As a general rule compromises of every description are to be regarded with distrust. Taken at the best they are of the nature of sacrifices, as each party is supposed to give up something which he considers of more or less importance. And this is not all. A plan or policy which is the result of a compromise is not a single plan or policy, but a mixture of plans, a mixture of policies. Now the several parts, instead of aiding and sustaining each other, will be very likely to interfere with and obstruct each other. Accordingly, if a compromise is called for, the first question we should ask ourselves is, whether the occasion for making it may not be avoided altogether. Many of our associations are entirely voluntary. But all our associations are not voluntary in the sense here intended. The family, for example, is not a voluntary, but a necessary association; and so likewise, in a certain sense and to a certain extent, is the neighbourhood, the Church, the State. Every man must live in society. I do not say in this or that society, but in some society. Concessions, then, we must make; but what concessions? How far can we carry the spirit of compromise without trenching at the same time on the laws of Christian truth and righteousness? To this question I reply, first, by observing that we are in no danger of trenching on the laws of Christian truth and righteousness so long as our compromises do not involve anything more than the giving up of our own tastes, our own convenience, our own innocent pleasures, our own interests, even our own rights, out of regard to others, and in the spirit of Christian concession and self sacrifice. To say that we have a right to give up our rights may sound to some like contradiction; but it is a contradiction in sound, in appearance, only. Indeed, not to give up our rights is to give up nothing; for why talk about giving up what we have no right to retain if we would? At the same time it is proper to add that our right to give up our rights depends on their being ours exclusively. We have no right to give up our neighbours' rights without their consent, express or implied. A parent, for example, might be willing to give up one or more of his own rights if he were sure the loss would fall on him alone; but if, on the contrary, he knows that, directly or indirectly, it will fall on the whole family, he will feel that they also have a voice in the matter. Again, a right may be held in common, and require to be maintained in common, and all therefore may be in some sense pledged to its defence in common, as in the case of civil or religious liberty. Here, as before, no individual can honestly act as if he alone were interested in the event. And this brings me to what may be called the pinch of the question. Have we a right, under any circumstances whatever, to go contrary to our duty for the sake of peace, or to meet those we must act with half-way, or on the plea that in a choice of evils we should take the least, or in the hope that in the end virtue and humanity will be gainers by such a course? Thus stated, it seems to me that the question answers itself. We have no such right. But we must not think that the annunciation of a moral truism like this will go far to clear up the great practical difficulty we are considering. The question disappears in one form, it is true, but only to come up in another. In a sharp collision of opinions and interests, of rights and duties, of reciprocal benefits and mutual obligations, may not my duty itself become changed? Let me suppose a case. A community, bound together by a multitude of reciprocal affections, interests, and obligations, fall into irreconcilable difference respecting a single question, and that a moral one. What are they to do? Some may think to cut the matter short by insisting that the party which is right ought not to give up, ought not to make the smallest concessions. And this is true, supposing it to be known and conceded which party is right; but unhappily this is the very point in dispute. The question is not what the party shall do is right, but what the party shall do which thinks itself right. And if you still answer, "Not concede one jot nor tittle," then you have no ground of complaint against your opponents for not conceding one jot nor tittle to you, for they also think themselves right. If, therefore, we persist in shutting our eyes on these obvious facts, that is to say, pay no regard to the judgment and the consciences of others, but proceed to act on our own as if we were infallible, when we know we are not, the mistake, if we fall into one, does not make wrong to be right even for us; nay, is no excuse for the wrong. It is not mistake, properly so called, but obstinacy; and obstinacy is no excuse for delinquency of any kind. Another ground sometimes taken is, that where two parties are at variance, only one can be right; and consequently that a compromise supposes a departure from the right course on one side or the other. This, however, does not follow. I admit that where two parties are at variance, both cannot be right; but it does not follow that either is so, that is, wholly right. Both parties cannot be right, but both parties may be wrong; at least more or less so. And if so, it would seem that each party has something of wrong to give up, and the compromise that should consist of mutual concessions of this sort would evidently result, not in a departure from right on either side, but in an approximation to right on both sides. I have spoken of compromises in general, not of any particular compromise. I am aware that there is often less difficulty in laying down general principles than in applying them with the limitations and qualifications which the circumstances of the case require. Still something is gained by clearly apprehending the principles — the applications must be left to the occasion as it arises; and let me add, that a right application of the principles in. the most perplexing circumstances will mainly depend, not on a morbid sensitiveness to the question at issue, nor yet on casuistical subtlety, but on downright honesty of purpose, a sound understanding, and a truly generous and magnanimous spirit.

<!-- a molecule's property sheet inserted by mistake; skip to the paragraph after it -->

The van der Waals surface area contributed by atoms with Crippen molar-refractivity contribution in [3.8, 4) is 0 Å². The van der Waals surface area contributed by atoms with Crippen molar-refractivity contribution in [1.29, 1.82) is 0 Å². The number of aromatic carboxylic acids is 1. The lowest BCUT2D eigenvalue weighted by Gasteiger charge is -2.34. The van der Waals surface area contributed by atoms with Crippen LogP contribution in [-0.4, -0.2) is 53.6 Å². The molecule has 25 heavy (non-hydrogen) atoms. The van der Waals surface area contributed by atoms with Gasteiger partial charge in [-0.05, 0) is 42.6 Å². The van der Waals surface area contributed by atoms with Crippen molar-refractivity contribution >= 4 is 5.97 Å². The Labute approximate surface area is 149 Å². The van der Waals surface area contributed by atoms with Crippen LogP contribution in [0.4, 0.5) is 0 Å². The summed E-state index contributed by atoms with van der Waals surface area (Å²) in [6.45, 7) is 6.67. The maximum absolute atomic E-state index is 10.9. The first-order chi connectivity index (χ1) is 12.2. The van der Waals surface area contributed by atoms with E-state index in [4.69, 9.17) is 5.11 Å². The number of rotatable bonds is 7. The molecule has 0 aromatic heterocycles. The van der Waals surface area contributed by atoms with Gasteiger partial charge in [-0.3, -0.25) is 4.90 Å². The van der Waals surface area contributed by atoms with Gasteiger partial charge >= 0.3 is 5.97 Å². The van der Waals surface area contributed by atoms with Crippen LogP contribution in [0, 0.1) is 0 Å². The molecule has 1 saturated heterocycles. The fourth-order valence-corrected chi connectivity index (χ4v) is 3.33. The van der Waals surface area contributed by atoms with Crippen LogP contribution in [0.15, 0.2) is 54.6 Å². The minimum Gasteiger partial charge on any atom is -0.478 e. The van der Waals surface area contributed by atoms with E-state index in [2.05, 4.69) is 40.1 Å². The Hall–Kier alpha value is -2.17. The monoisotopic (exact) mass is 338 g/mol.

(J. Walker, D. D.)